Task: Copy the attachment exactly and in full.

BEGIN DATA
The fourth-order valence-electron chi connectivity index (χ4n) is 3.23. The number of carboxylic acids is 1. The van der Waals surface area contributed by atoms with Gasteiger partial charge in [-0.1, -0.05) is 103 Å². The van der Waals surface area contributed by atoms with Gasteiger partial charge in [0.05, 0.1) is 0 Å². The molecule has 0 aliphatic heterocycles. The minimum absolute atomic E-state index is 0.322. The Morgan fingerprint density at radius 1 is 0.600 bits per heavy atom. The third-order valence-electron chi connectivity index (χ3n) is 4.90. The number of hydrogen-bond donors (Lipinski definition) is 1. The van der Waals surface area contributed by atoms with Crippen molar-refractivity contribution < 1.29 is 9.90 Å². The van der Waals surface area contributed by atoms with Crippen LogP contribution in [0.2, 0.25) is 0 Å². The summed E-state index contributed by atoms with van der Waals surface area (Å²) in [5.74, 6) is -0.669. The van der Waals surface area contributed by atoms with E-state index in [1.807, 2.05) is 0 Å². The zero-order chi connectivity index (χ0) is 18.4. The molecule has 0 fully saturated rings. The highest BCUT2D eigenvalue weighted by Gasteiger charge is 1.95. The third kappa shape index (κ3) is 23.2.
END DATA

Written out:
The fourth-order valence-electron chi connectivity index (χ4n) is 3.23. The number of carboxylic acids is 1. The van der Waals surface area contributed by atoms with Gasteiger partial charge in [-0.1, -0.05) is 103 Å². The van der Waals surface area contributed by atoms with Gasteiger partial charge in [0.05, 0.1) is 0 Å². The molecule has 0 aliphatic heterocycles. The minimum absolute atomic E-state index is 0.322. The Morgan fingerprint density at radius 1 is 0.600 bits per heavy atom. The third-order valence-electron chi connectivity index (χ3n) is 4.90. The number of hydrogen-bond donors (Lipinski definition) is 1. The van der Waals surface area contributed by atoms with Crippen molar-refractivity contribution < 1.29 is 9.90 Å². The van der Waals surface area contributed by atoms with Crippen LogP contribution in [0.2, 0.25) is 0 Å². The summed E-state index contributed by atoms with van der Waals surface area (Å²) in [5.74, 6) is -0.669. The van der Waals surface area contributed by atoms with E-state index in [1.807, 2.05) is 0 Å². The zero-order chi connectivity index (χ0) is 18.4. The molecule has 0 fully saturated rings. The highest BCUT2D eigenvalue weighted by Gasteiger charge is 1.95. The third kappa shape index (κ3) is 23.2.